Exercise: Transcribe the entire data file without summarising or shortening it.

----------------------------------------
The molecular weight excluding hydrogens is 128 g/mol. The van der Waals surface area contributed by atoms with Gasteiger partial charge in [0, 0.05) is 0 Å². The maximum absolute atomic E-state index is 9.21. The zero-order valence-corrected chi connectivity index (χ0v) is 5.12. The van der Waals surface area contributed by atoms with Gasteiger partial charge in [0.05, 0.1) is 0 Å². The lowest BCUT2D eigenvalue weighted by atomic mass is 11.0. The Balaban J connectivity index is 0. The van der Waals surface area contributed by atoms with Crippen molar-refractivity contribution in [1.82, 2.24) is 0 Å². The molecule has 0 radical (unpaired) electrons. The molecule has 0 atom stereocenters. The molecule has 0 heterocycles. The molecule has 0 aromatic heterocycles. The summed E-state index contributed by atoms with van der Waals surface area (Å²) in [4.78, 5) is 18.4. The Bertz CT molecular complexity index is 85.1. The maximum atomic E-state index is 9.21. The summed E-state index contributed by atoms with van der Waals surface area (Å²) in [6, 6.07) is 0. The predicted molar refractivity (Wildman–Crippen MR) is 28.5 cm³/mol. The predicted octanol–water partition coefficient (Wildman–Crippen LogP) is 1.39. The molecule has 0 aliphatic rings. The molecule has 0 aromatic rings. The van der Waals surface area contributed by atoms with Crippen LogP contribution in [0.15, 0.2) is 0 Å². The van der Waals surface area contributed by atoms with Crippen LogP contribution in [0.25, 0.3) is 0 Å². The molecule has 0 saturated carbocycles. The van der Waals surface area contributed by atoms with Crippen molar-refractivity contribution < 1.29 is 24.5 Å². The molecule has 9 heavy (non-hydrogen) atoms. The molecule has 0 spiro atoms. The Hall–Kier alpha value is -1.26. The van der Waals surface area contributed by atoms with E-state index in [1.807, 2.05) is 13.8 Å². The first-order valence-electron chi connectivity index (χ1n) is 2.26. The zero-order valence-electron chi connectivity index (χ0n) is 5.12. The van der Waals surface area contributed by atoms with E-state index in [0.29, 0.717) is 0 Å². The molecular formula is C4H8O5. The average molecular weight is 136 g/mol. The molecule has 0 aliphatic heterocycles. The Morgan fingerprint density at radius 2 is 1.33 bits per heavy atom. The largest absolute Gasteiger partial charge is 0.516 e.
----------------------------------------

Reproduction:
The molecular weight excluding hydrogens is 128 g/mol. The van der Waals surface area contributed by atoms with Gasteiger partial charge in [0, 0.05) is 0 Å². The maximum absolute atomic E-state index is 9.21. The zero-order valence-corrected chi connectivity index (χ0v) is 5.12. The van der Waals surface area contributed by atoms with Gasteiger partial charge in [0.05, 0.1) is 0 Å². The lowest BCUT2D eigenvalue weighted by atomic mass is 11.0. The Balaban J connectivity index is 0. The van der Waals surface area contributed by atoms with Crippen molar-refractivity contribution in [1.82, 2.24) is 0 Å². The molecule has 0 radical (unpaired) electrons. The molecule has 0 atom stereocenters. The molecule has 0 heterocycles. The molecule has 0 aromatic heterocycles. The summed E-state index contributed by atoms with van der Waals surface area (Å²) in [4.78, 5) is 18.4. The Bertz CT molecular complexity index is 85.1. The maximum atomic E-state index is 9.21. The summed E-state index contributed by atoms with van der Waals surface area (Å²) in [6, 6.07) is 0. The predicted molar refractivity (Wildman–Crippen MR) is 28.5 cm³/mol. The predicted octanol–water partition coefficient (Wildman–Crippen LogP) is 1.39. The molecule has 0 aliphatic rings. The molecule has 0 aromatic rings. The van der Waals surface area contributed by atoms with Crippen LogP contribution in [0.15, 0.2) is 0 Å². The van der Waals surface area contributed by atoms with Crippen LogP contribution in [0.25, 0.3) is 0 Å². The molecule has 0 saturated carbocycles. The van der Waals surface area contributed by atoms with Crippen molar-refractivity contribution < 1.29 is 24.5 Å². The molecule has 9 heavy (non-hydrogen) atoms. The molecule has 0 spiro atoms. The Hall–Kier alpha value is -1.26. The van der Waals surface area contributed by atoms with E-state index in [1.807, 2.05) is 13.8 Å². The first-order valence-electron chi connectivity index (χ1n) is 2.26. The zero-order valence-electron chi connectivity index (χ0n) is 5.12. The van der Waals surface area contributed by atoms with E-state index in [0.29, 0.717) is 0 Å². The molecular formula is C4H8O5. The average molecular weight is 136 g/mol. The molecule has 0 aliphatic heterocycles. The Morgan fingerprint density at radius 2 is 1.33 bits per heavy atom. The largest absolute Gasteiger partial charge is 0.516 e.